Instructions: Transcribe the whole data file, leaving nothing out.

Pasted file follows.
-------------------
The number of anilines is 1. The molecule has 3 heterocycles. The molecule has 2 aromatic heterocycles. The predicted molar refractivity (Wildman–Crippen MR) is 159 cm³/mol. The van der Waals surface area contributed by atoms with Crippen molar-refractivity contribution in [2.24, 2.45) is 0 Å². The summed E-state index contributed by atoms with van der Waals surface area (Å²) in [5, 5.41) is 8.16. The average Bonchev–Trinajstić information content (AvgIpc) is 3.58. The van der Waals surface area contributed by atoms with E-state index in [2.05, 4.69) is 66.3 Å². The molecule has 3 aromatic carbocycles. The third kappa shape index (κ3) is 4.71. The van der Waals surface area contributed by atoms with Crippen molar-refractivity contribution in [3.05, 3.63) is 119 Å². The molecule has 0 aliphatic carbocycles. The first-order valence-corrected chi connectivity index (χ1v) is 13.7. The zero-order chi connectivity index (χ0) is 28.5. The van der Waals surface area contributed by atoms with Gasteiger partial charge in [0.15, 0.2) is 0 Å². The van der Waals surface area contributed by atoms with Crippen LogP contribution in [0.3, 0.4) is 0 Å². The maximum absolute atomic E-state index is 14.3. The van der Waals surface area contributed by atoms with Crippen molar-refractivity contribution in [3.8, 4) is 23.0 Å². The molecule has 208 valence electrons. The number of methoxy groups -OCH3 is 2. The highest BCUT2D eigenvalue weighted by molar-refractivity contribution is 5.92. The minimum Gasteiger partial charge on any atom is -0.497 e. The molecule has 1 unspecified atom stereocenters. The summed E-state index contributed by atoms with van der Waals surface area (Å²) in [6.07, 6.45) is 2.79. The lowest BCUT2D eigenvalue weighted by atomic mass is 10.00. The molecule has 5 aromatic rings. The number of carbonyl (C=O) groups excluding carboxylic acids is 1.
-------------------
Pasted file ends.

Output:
The number of anilines is 1. The molecule has 3 heterocycles. The molecule has 2 aromatic heterocycles. The predicted molar refractivity (Wildman–Crippen MR) is 159 cm³/mol. The van der Waals surface area contributed by atoms with Crippen molar-refractivity contribution in [2.24, 2.45) is 0 Å². The summed E-state index contributed by atoms with van der Waals surface area (Å²) in [5, 5.41) is 8.16. The average Bonchev–Trinajstić information content (AvgIpc) is 3.58. The van der Waals surface area contributed by atoms with E-state index in [2.05, 4.69) is 66.3 Å². The molecule has 3 aromatic carbocycles. The third kappa shape index (κ3) is 4.71. The van der Waals surface area contributed by atoms with Crippen molar-refractivity contribution in [3.05, 3.63) is 119 Å². The molecule has 0 aliphatic carbocycles. The first-order valence-corrected chi connectivity index (χ1v) is 13.7. The zero-order chi connectivity index (χ0) is 28.5. The van der Waals surface area contributed by atoms with Gasteiger partial charge in [0.15, 0.2) is 0 Å². The van der Waals surface area contributed by atoms with Crippen LogP contribution in [0.3, 0.4) is 0 Å². The maximum absolute atomic E-state index is 14.3. The van der Waals surface area contributed by atoms with Crippen molar-refractivity contribution in [3.8, 4) is 23.0 Å². The molecule has 208 valence electrons. The number of methoxy groups -OCH3 is 2. The highest BCUT2D eigenvalue weighted by molar-refractivity contribution is 5.92. The minimum Gasteiger partial charge on any atom is -0.497 e. The molecule has 1 unspecified atom stereocenters. The summed E-state index contributed by atoms with van der Waals surface area (Å²) in [6.07, 6.45) is 2.79. The lowest BCUT2D eigenvalue weighted by atomic mass is 10.00. The molecule has 5 aromatic rings. The number of carbonyl (C=O) groups excluding carboxylic acids is 1.